al., 2004, Mansergh et al., 2002). These studies, however, focused primarily on perceived
risk versus actual risks. Other studies that focused more on behaviors versus perceived
risks found that Latino MSM are more likely to engage in HIV risk behaviors such as anal
sex with no condom (Agronick et al., 2004; Remien, Wagner, Dolezal, and Carbollo-
Dieguez, 2001; Wolitski et al., 2006). The findings from this study support previous
research that has identified the risks taken by Latino MSM who are less acculturated with
American mainstream society. Clearly, the large difference between Latino participants
likelihood to disclose than other ethnic groups is indicative of a pattern of HIV risk
behavior. This poses a risk not only for the individual but for the greater public health as
well. If Latino MSM are having just as much sex as other MSM ethnic groups but getting
tested less for HIV and disclosing their HIV statuses less, this points to a major area of
needed attention in the campaign against the spread of HIV/AIDS. While this study did not
specifically target perceived risk, it corroborates previous behavioraliy focused research
that Latinos are self-identifying as partaking in sexual risk behaviors and posing a public
health risk. This study did not, however, point to Latinos as partaking in significantly more
sexual risks behaviors such as unprotected anal sex. In fact, there were no differences
between ethnicities in the amount of unprotected anal sex being had. This indicates that
Latino MSMs behaviors encompass less personal risk for HIV contraction and more of a
public risk for transmitting HIV.
As predicted, risk behaviors were significantly correlated with the endorsement of
traditional masculine attitudes. This complements the findings from previous studies that
have found the cultural factor of machismo to be associated with increased risk for HIV
20


among Latino MSM population (Meyer & Champion, 2008). The more a participant
endorsed traditional masculine attitudes, the less likely he was to disclose his HIV status
and get tested for HIV. The traditional masculine attitude scale closely resembles traits
often associated with machismo. As defined by Thompson and Pleck (1986), the traditional
masculine attitudes scale represents status, anti-femininity, and toughness. Machista men
were found to have more sexual encounters, be more aggressive in sexual encounters, be
more likely to identify as straight or bisexual, and be more likely to discriminate against
homosexuality in previous research (Carballo-Dieguez, 1998). Considering the rate of
HIV/AIDS among Latino MSM, machismo attitudes among this population can result in a
serious public health threat. While this study did not find specific relationships between
traditional masculine attitudes and HIV risk behaviors such as unprotected anal sex, it did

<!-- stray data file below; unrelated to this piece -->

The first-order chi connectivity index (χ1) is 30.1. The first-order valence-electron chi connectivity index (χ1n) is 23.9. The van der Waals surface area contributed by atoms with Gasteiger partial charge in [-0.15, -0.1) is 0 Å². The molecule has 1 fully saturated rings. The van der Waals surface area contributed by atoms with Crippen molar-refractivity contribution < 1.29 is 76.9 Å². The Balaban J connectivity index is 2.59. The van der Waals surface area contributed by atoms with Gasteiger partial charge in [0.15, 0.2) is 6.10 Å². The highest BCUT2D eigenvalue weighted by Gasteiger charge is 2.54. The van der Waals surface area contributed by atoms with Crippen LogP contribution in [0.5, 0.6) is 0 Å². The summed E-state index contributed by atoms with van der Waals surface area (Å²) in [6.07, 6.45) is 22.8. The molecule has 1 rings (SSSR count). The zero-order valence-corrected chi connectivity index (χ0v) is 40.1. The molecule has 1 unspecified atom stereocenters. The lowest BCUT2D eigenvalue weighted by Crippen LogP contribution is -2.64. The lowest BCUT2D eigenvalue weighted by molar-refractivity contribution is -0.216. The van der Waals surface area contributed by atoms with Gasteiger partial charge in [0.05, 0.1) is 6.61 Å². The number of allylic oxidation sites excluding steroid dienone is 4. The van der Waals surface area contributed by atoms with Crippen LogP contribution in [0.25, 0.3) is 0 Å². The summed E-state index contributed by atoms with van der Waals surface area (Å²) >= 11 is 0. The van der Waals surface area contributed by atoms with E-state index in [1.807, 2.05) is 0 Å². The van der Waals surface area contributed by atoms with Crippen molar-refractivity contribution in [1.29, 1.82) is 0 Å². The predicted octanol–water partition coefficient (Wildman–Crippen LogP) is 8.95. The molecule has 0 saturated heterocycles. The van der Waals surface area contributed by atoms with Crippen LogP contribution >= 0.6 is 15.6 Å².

find a relationship between traditional masculine attitudes and sexual behaviors that can
pose a public health risk such as disclosure rates and rates of HIV testing. This could point
to why there is a discrepancy between HIV rate among Latino MSM and reported risk
behaviors found in previous studies (Harawa et al., 2004, Mansergh et al., 2002).
Therefore, Latino MSM, specifically those who endorse traditional masculine attitudes, are
more likely to engage in behaviors that put the public at a higher risk for contracting HIV.
This study provides new information about the differences between Latino MSMs
sex practices and other ethnicities. Latino MSM are not necessarily having more
unprotected anal sex than other ethnicities. However, what unprotected sex they are
having is riskier as they get tested for HIV less and disclose their HIV status less than other
ethnic groups. While this finding is alarming, it also provides an avenue for education.
Among this population, not only should the importance of condom use be emphasized but
21


so should the importance of getting tested and disclosing one's HIV status. The other issue
in reaching and educating this group of individuals is targeting the large number of them
that endorse machismo or traditional masculine attitudes. Perhaps Latino MSM who
endorse traditional masculine attitudes disclose their HIV status less and get tested less
because they never hear the message that this can put them or their partners at risk for
HIV/AIDS. These men seem to distance themselves from the mainstream gay community
because of their engrained tendencies to discriminate against homosexuality (Singer &
Marxuach-Rodriquez, 1996). Reaching them will call for more creativity within the public
health education and outreach forum. Since a significantly larger amount of Latinos
identified as heterosexual or bisexual in this study, perhaps more resources can be put into
reaching out to all Latino MSM not just ones that would identify as homosexual. This would
help further disseminate information important to reducing the publics risk for HIV.
As predicted, Latino participants were more likely than other ethnic groups to be
familiar with and endorse strategic positioning as a safe alternative to condom use. As well,
they were less likely to endorse serosorting than other ethnic groups. Serosorting requires
more identification of HIV status and more acceptance of a gay lifestyle since it requires
testing, awareness of status, and accurate disclosure. While strategic positioning can
require these aspects as well, it does not necessarily (i.e., an HIV negative man will always
choose to be the insertive partner). Without a strong necessity of gay lifestyle
endorsement, proximity, and acceptance, strategic positioning allows Latino men
(especially Latino men with strong machismo attitudes) to practice aggressive, forceful sex
without using a condom while also guarding themselves against HIV.
22


However, Latino participants behavioral reports on serosorting and strategic
positioning did not differ. It seems that Latinos in the sample are not partaking in safer sex
practices not based on serosorting versus strategic positioning but based on HIV status.